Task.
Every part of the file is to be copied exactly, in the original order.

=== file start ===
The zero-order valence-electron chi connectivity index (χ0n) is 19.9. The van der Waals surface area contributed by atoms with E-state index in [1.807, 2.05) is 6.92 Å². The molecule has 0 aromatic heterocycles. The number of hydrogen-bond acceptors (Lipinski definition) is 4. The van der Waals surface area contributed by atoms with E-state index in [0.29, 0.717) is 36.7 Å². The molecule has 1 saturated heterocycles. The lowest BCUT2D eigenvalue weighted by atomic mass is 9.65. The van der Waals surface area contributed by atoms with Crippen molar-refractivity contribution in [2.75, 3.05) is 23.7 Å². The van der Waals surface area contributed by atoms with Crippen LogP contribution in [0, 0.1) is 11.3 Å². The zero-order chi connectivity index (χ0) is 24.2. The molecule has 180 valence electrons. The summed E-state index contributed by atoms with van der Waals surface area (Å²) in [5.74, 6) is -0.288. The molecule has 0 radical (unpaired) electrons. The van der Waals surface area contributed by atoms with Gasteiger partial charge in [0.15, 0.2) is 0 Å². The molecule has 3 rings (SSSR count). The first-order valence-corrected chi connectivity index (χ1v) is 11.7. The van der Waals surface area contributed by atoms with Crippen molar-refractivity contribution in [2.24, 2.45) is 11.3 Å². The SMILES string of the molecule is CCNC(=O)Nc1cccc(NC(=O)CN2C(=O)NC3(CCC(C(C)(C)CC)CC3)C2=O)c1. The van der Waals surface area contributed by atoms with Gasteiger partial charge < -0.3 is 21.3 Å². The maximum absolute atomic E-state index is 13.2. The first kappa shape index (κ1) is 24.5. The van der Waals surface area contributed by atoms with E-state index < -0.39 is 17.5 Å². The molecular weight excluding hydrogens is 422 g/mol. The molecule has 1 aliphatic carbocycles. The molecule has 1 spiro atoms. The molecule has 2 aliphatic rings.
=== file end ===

The zero-order valence-electron chi connectivity index (χ0n) is 19.9. The van der Waals surface area contributed by atoms with E-state index in [1.807, 2.05) is 6.92 Å². The molecule has 0 aromatic heterocycles. The number of hydrogen-bond acceptors (Lipinski definition) is 4. The van der Waals surface area contributed by atoms with E-state index in [0.29, 0.717) is 36.7 Å². The molecule has 1 saturated heterocycles. The lowest BCUT2D eigenvalue weighted by atomic mass is 9.65. The van der Waals surface area contributed by atoms with Crippen molar-refractivity contribution in [2.75, 3.05) is 23.7 Å². The van der Waals surface area contributed by atoms with Crippen LogP contribution in [0, 0.1) is 11.3 Å². The zero-order chi connectivity index (χ0) is 24.2. The molecule has 180 valence electrons. The summed E-state index contributed by atoms with van der Waals surface area (Å²) in [5.74, 6) is -0.288. The molecule has 0 radical (unpaired) electrons. The van der Waals surface area contributed by atoms with Gasteiger partial charge in [0.15, 0.2) is 0 Å². The molecule has 3 rings (SSSR count). The first-order valence-corrected chi connectivity index (χ1v) is 11.7. The van der Waals surface area contributed by atoms with Crippen molar-refractivity contribution in [2.24, 2.45) is 11.3 Å². The SMILES string of the molecule is CCNC(=O)Nc1cccc(NC(=O)CN2C(=O)NC3(CCC(C(C)(C)CC)CC3)C2=O)c1. The van der Waals surface area contributed by atoms with Gasteiger partial charge < -0.3 is 21.3 Å². The maximum absolute atomic E-state index is 13.2. The first kappa shape index (κ1) is 24.5. The van der Waals surface area contributed by atoms with E-state index < -0.39 is 17.5 Å². The molecular weight excluding hydrogens is 422 g/mol. The molecule has 1 aliphatic carbocycles. The molecule has 1 spiro atoms. The molecule has 2 aliphatic rings.